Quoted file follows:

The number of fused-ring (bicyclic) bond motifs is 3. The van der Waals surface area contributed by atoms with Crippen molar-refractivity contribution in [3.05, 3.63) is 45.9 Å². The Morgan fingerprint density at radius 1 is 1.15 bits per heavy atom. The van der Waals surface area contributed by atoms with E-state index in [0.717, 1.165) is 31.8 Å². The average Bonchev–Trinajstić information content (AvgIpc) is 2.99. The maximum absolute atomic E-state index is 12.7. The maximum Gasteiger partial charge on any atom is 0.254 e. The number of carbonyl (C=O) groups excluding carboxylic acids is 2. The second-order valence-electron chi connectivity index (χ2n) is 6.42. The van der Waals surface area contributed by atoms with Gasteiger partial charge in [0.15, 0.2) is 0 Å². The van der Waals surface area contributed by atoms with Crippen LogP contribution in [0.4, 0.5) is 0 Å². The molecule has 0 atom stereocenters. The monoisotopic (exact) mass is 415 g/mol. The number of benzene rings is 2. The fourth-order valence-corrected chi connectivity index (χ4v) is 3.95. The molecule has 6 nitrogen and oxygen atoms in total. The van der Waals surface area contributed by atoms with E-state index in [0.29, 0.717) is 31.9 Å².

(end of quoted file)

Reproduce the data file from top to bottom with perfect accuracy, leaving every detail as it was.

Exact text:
The number of fused-ring (bicyclic) bond motifs is 3. The van der Waals surface area contributed by atoms with Crippen molar-refractivity contribution in [3.05, 3.63) is 45.9 Å². The Morgan fingerprint density at radius 1 is 1.15 bits per heavy atom. The van der Waals surface area contributed by atoms with E-state index in [0.717, 1.165) is 31.8 Å². The average Bonchev–Trinajstić information content (AvgIpc) is 2.99. The maximum absolute atomic E-state index is 12.7. The maximum Gasteiger partial charge on any atom is 0.254 e. The number of carbonyl (C=O) groups excluding carboxylic acids is 2. The second-order valence-electron chi connectivity index (χ2n) is 6.42. The van der Waals surface area contributed by atoms with Gasteiger partial charge in [0.15, 0.2) is 0 Å². The van der Waals surface area contributed by atoms with Crippen LogP contribution in [0.4, 0.5) is 0 Å². The molecule has 0 atom stereocenters. The monoisotopic (exact) mass is 415 g/mol. The number of benzene rings is 2. The fourth-order valence-corrected chi connectivity index (χ4v) is 3.95. The molecule has 6 nitrogen and oxygen atoms in total. The van der Waals surface area contributed by atoms with E-state index in [0.29, 0.717) is 31.9 Å².